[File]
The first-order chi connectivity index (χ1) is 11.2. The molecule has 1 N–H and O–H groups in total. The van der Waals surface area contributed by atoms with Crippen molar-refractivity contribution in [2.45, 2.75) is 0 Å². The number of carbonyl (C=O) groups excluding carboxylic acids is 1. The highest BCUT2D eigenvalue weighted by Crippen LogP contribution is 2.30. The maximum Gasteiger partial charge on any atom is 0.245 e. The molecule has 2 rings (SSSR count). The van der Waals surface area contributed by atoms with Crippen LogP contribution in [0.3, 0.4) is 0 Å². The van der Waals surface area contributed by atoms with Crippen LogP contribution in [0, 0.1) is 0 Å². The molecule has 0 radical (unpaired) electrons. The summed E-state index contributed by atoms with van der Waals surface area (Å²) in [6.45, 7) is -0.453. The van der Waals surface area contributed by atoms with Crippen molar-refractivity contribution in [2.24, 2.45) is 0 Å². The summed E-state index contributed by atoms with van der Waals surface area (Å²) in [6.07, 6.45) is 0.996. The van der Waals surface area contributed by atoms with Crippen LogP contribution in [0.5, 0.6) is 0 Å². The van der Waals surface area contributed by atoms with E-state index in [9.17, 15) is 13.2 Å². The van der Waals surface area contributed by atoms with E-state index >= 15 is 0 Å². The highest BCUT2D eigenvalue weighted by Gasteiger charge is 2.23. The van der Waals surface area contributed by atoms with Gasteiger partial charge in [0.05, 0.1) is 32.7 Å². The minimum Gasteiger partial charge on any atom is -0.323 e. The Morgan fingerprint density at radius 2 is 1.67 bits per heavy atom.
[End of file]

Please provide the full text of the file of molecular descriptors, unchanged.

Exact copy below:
The first-order chi connectivity index (χ1) is 11.2. The molecule has 1 N–H and O–H groups in total. The van der Waals surface area contributed by atoms with Crippen molar-refractivity contribution in [2.45, 2.75) is 0 Å². The number of carbonyl (C=O) groups excluding carboxylic acids is 1. The highest BCUT2D eigenvalue weighted by Crippen LogP contribution is 2.30. The maximum Gasteiger partial charge on any atom is 0.245 e. The molecule has 2 rings (SSSR count). The van der Waals surface area contributed by atoms with Crippen LogP contribution in [0.3, 0.4) is 0 Å². The van der Waals surface area contributed by atoms with Crippen LogP contribution in [0, 0.1) is 0 Å². The molecule has 0 radical (unpaired) electrons. The summed E-state index contributed by atoms with van der Waals surface area (Å²) in [6.45, 7) is -0.453. The van der Waals surface area contributed by atoms with Crippen molar-refractivity contribution in [2.24, 2.45) is 0 Å². The summed E-state index contributed by atoms with van der Waals surface area (Å²) in [6.07, 6.45) is 0.996. The van der Waals surface area contributed by atoms with Crippen LogP contribution in [0.5, 0.6) is 0 Å². The van der Waals surface area contributed by atoms with E-state index in [9.17, 15) is 13.2 Å². The van der Waals surface area contributed by atoms with E-state index >= 15 is 0 Å². The highest BCUT2D eigenvalue weighted by Gasteiger charge is 2.23. The van der Waals surface area contributed by atoms with Gasteiger partial charge in [0.05, 0.1) is 32.7 Å². The minimum Gasteiger partial charge on any atom is -0.323 e. The Morgan fingerprint density at radius 2 is 1.67 bits per heavy atom.